Importance of pH in agricultural soils

in Project HOPE7 months ago (edited)
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As I have mentioned in the previous publications, the pH as a concept, was proposed by the Danish chemist Søren Peter Lauritz Sørensen in 1909, in whose theoretical understanding he referred to the pH, as "the negative logarithm of the hydrogen ion (H+) concentration that a solution possesses", or what is the same, property that allows to know the concentration of hydrogen ions in a solution, from the practical point of view the pH, serves as guide to determine the degree of acidity, neutrality or basicity of diluted aqueous solutions.


Fig. 2 pH as an agricultural parameter, serves as a guide to determine the degree of acidity, neutrality or basicity of soils. Image of public domain, Author: Pinus, 2017

Besides the practical interpretative sense, it is important to indicate that in Agricultural Chemistry, the pH functions as an indicator that allows to know the transformations that the matter experiences, either in organic or inorganic state, by means of a scale with range between 0 and 14, representing the value 7 the concentration NEUTRA (acid and base concentration in equilibrium), while the values lower than 7 constitute the section ACID, and the values higher than 7 the fraction BASIC/ALKALINE.

However, the pH as an ideal agricultural variable is located in an oscillatory range between 5 and 7, a category used to weigh soils in relation to active hydrogen suitable for crops, for example, in agronomic research, the pH value is usually determined, this to know the concentration of hydrogen ions in the soil, and then infer the mobility of physical, chemical, microbiological processes that occur in a given area of land.

Particularly the concentration of hydrogen ions in the soil, as an agricultural variable represents the following values; acid soils those that register high concentrations of hydrogen, either by poor water drainage (sedimented soils resulting from excessive rainfall), or those with high values of iron sulfide.


Fig. 3 The concentration of hydrogen ions in the soil is determined by agricultural laboratory methods. Image of public domain, Author: Jarmoluk, 2017

In relation to the soils with alkaline (basic) values, these orient on high concentrations of sodium carbonate to the detriment of hydrogen. Hence the reason that in agriculture is considered the pH range, to establish programs of planting, management and harvest of a particular crop, taking into account that plant species, respond to dissimilar pH values for optimal growth, development and production.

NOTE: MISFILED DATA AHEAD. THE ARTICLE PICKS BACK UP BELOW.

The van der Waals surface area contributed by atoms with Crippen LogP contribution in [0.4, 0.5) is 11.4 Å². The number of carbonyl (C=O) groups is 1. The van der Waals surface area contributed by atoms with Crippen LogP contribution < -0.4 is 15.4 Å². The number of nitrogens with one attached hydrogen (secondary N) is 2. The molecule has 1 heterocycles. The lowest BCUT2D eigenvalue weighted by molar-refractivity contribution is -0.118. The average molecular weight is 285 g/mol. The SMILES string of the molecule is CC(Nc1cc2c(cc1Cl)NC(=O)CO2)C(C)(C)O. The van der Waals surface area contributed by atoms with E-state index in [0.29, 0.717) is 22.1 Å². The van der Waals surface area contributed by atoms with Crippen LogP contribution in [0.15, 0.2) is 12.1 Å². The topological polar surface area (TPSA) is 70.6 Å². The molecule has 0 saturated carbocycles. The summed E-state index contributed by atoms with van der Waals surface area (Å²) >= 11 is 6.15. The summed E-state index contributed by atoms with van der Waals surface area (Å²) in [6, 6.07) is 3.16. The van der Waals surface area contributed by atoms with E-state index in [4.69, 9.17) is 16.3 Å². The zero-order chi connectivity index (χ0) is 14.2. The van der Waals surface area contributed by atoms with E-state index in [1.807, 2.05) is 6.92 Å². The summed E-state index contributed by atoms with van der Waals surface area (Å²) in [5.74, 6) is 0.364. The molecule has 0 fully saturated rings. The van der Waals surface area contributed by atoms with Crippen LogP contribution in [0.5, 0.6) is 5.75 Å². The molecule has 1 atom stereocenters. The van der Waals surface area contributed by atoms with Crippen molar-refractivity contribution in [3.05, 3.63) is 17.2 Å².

BIBLIOGRAPHICAL REFERENCES CONSULTED:


[1] Oshunsanya S. Introductory Chapter: Relevance of Soil pH to Agriculture. Soil pH for Nutrient Availability and Crop Performance Publisher: Intech Open access. 2019. Article: Online access

[2] Lauchli A., and Grattan S. Soil pH Extremes. Plant Stress Physiology (pp.194-209)Chapter: Soil pH Extremes Publisher: CAB International Editors: S Shabala. 2012 Article: Online access


OBSERVATION


The cover image was designed by the author: @lupafilotaxia, incorporating the background Public domain image




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Greetings friend @lupafilotaxia, no doubt that the pH should be of great importance in agriculture, since it influences the solubility of minerals in water, which plants need for their development. Amigo corrects the date when the concept was proposed, 1990 I think is very recent.

Greetings friend @emiliomoron.

Thanks for the observation, I already corrected the date. Again, thanks for your visit.

Hello @lupafilotaxia
Everything is science, this is seen in the study stage, when we see organic chemistry, and we have no idea what it is for, however, it allows us to know what would be the impact of something very acidic or alkaline on our organism.

Correct, and in the case of the pH of the soil, it allows us to be able to plan the agricultural labors tending to correct the imbalances, with the purpose of increasing the production of a certain crop. Thanks @josevas217 for leaving your comment

Hello friend, thank you for educating us on such an excellent subject, just like you I think it has its great importance as well as the ph found in food or in our own body. Everything has its balance for a reason. Greetings!

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